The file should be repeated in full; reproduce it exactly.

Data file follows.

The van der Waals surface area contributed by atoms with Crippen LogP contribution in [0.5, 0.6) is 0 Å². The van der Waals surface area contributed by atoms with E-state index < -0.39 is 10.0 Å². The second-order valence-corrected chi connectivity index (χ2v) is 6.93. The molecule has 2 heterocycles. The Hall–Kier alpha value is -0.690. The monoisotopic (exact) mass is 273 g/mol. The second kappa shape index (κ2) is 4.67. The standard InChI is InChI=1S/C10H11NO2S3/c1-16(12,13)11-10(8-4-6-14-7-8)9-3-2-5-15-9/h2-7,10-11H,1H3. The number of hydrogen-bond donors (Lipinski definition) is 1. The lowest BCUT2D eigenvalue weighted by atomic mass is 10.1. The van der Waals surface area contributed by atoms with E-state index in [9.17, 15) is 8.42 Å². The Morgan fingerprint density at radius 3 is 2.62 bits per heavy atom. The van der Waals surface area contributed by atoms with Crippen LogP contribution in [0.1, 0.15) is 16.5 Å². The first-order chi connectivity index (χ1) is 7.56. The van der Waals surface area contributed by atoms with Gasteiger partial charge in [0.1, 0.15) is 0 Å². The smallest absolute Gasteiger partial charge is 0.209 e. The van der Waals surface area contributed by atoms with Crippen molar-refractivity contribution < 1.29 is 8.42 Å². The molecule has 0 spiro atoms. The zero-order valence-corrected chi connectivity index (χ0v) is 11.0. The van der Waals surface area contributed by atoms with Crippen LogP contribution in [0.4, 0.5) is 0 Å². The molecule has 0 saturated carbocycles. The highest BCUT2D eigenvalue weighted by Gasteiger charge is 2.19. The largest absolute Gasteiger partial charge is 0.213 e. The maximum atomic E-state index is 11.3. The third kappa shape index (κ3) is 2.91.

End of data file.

The van der Waals surface area contributed by atoms with Crippen LogP contribution in [0.5, 0.6) is 0 Å². The van der Waals surface area contributed by atoms with E-state index < -0.39 is 10.0 Å². The second-order valence-corrected chi connectivity index (χ2v) is 6.93. The molecule has 2 heterocycles. The Hall–Kier alpha value is -0.690. The monoisotopic (exact) mass is 273 g/mol. The second kappa shape index (κ2) is 4.67. The standard InChI is InChI=1S/C10H11NO2S3/c1-16(12,13)11-10(8-4-6-14-7-8)9-3-2-5-15-9/h2-7,10-11H,1H3. The number of hydrogen-bond donors (Lipinski definition) is 1. The lowest BCUT2D eigenvalue weighted by atomic mass is 10.1. The van der Waals surface area contributed by atoms with E-state index in [9.17, 15) is 8.42 Å². The Morgan fingerprint density at radius 3 is 2.62 bits per heavy atom. The van der Waals surface area contributed by atoms with Crippen LogP contribution in [0.1, 0.15) is 16.5 Å². The first-order chi connectivity index (χ1) is 7.56. The van der Waals surface area contributed by atoms with Gasteiger partial charge in [0.1, 0.15) is 0 Å². The smallest absolute Gasteiger partial charge is 0.209 e. The van der Waals surface area contributed by atoms with Crippen molar-refractivity contribution < 1.29 is 8.42 Å². The molecule has 0 spiro atoms. The zero-order valence-corrected chi connectivity index (χ0v) is 11.0. The van der Waals surface area contributed by atoms with Crippen LogP contribution in [0.4, 0.5) is 0 Å². The molecule has 0 saturated carbocycles. The highest BCUT2D eigenvalue weighted by Gasteiger charge is 2.19. The largest absolute Gasteiger partial charge is 0.213 e. The maximum atomic E-state index is 11.3. The third kappa shape index (κ3) is 2.91.